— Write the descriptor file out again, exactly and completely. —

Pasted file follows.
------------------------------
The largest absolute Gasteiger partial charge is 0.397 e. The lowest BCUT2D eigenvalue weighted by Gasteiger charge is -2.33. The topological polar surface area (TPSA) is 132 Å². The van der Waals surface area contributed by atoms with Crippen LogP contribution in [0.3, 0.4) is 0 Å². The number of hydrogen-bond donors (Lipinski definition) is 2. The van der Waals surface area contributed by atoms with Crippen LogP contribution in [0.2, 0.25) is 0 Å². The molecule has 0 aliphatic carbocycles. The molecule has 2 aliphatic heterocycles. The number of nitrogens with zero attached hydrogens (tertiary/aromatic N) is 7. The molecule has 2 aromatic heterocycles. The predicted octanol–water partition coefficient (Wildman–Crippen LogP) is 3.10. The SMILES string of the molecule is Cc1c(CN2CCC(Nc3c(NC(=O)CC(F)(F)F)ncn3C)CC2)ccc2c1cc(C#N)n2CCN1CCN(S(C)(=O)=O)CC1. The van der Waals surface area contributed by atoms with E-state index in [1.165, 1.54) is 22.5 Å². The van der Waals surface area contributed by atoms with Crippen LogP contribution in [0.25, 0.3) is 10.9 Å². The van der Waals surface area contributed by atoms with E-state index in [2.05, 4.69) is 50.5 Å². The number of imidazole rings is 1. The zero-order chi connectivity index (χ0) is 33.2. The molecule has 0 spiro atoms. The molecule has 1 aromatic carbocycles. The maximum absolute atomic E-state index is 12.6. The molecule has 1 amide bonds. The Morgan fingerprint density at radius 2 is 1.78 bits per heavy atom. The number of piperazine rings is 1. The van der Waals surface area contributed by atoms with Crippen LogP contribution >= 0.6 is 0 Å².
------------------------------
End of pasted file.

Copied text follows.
The largest absolute Gasteiger partial charge is 0.397 e. The lowest BCUT2D eigenvalue weighted by Gasteiger charge is -2.33. The topological polar surface area (TPSA) is 132 Å². The van der Waals surface area contributed by atoms with Crippen LogP contribution in [0.3, 0.4) is 0 Å². The number of hydrogen-bond donors (Lipinski definition) is 2. The van der Waals surface area contributed by atoms with Crippen LogP contribution in [0.2, 0.25) is 0 Å². The molecule has 0 aliphatic carbocycles. The molecule has 2 aliphatic heterocycles. The number of nitrogens with zero attached hydrogens (tertiary/aromatic N) is 7. The molecule has 2 aromatic heterocycles. The predicted octanol–water partition coefficient (Wildman–Crippen LogP) is 3.10. The SMILES string of the molecule is Cc1c(CN2CCC(Nc3c(NC(=O)CC(F)(F)F)ncn3C)CC2)ccc2c1cc(C#N)n2CCN1CCN(S(C)(=O)=O)CC1. The van der Waals surface area contributed by atoms with E-state index in [1.165, 1.54) is 22.5 Å². The van der Waals surface area contributed by atoms with Crippen LogP contribution in [0.25, 0.3) is 10.9 Å². The van der Waals surface area contributed by atoms with E-state index in [2.05, 4.69) is 50.5 Å². The number of imidazole rings is 1. The zero-order chi connectivity index (χ0) is 33.2. The molecule has 0 spiro atoms. The molecule has 1 aromatic carbocycles. The maximum absolute atomic E-state index is 12.6. The molecule has 1 amide bonds. The Morgan fingerprint density at radius 2 is 1.78 bits per heavy atom. The number of piperazine rings is 1. The van der Waals surface area contributed by atoms with Crippen LogP contribution >= 0.6 is 0 Å².